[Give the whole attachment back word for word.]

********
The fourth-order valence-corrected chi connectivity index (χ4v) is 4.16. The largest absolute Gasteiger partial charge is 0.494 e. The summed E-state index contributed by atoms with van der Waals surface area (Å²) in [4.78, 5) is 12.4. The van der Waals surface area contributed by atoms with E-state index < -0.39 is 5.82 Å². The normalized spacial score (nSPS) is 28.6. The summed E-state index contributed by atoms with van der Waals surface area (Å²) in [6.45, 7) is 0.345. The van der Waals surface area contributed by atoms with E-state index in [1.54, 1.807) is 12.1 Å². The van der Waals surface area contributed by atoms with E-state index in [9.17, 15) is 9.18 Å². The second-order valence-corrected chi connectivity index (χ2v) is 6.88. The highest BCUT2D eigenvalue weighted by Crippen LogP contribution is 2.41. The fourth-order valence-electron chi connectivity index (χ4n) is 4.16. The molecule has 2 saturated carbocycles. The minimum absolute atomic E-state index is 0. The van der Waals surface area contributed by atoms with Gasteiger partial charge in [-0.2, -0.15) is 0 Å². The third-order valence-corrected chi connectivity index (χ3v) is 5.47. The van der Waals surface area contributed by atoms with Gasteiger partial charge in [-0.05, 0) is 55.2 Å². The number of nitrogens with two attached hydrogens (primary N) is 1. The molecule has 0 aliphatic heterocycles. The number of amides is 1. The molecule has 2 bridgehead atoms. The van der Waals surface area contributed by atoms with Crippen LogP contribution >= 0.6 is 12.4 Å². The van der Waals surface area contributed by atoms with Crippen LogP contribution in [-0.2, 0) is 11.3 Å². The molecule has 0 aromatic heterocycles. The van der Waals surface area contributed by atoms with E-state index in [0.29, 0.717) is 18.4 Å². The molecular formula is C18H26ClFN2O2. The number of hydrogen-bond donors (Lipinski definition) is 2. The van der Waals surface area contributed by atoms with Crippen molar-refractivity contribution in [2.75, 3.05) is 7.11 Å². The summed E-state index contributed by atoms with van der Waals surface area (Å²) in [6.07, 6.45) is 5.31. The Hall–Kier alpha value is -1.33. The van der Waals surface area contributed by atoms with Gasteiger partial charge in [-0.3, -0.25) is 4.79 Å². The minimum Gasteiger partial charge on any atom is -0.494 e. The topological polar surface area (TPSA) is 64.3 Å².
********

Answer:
The fourth-order valence-corrected chi connectivity index (χ4v) is 4.16. The largest absolute Gasteiger partial charge is 0.494 e. The summed E-state index contributed by atoms with van der Waals surface area (Å²) in [4.78, 5) is 12.4. The van der Waals surface area contributed by atoms with E-state index < -0.39 is 5.82 Å². The normalized spacial score (nSPS) is 28.6. The summed E-state index contributed by atoms with van der Waals surface area (Å²) in [6.45, 7) is 0.345. The van der Waals surface area contributed by atoms with E-state index in [1.54, 1.807) is 12.1 Å². The van der Waals surface area contributed by atoms with E-state index in [9.17, 15) is 9.18 Å². The second-order valence-corrected chi connectivity index (χ2v) is 6.88. The highest BCUT2D eigenvalue weighted by Crippen LogP contribution is 2.41. The fourth-order valence-electron chi connectivity index (χ4n) is 4.16. The molecule has 2 saturated carbocycles. The minimum absolute atomic E-state index is 0. The van der Waals surface area contributed by atoms with Gasteiger partial charge in [-0.2, -0.15) is 0 Å². The third-order valence-corrected chi connectivity index (χ3v) is 5.47. The van der Waals surface area contributed by atoms with Gasteiger partial charge in [-0.05, 0) is 55.2 Å². The number of nitrogens with two attached hydrogens (primary N) is 1. The molecule has 0 aliphatic heterocycles. The number of amides is 1. The molecule has 2 bridgehead atoms. The van der Waals surface area contributed by atoms with Crippen LogP contribution >= 0.6 is 12.4 Å². The van der Waals surface area contributed by atoms with Crippen LogP contribution in [-0.2, 0) is 11.3 Å². The molecule has 0 aromatic heterocycles. The van der Waals surface area contributed by atoms with E-state index in [0.29, 0.717) is 18.4 Å². The molecular formula is C18H26ClFN2O2. The number of hydrogen-bond donors (Lipinski definition) is 2. The van der Waals surface area contributed by atoms with Crippen molar-refractivity contribution in [2.75, 3.05) is 7.11 Å². The summed E-state index contributed by atoms with van der Waals surface area (Å²) in [6.07, 6.45) is 5.31. The Hall–Kier alpha value is -1.33. The van der Waals surface area contributed by atoms with Gasteiger partial charge in [-0.3, -0.25) is 4.79 Å². The minimum Gasteiger partial charge on any atom is -0.494 e. The topological polar surface area (TPSA) is 64.3 Å².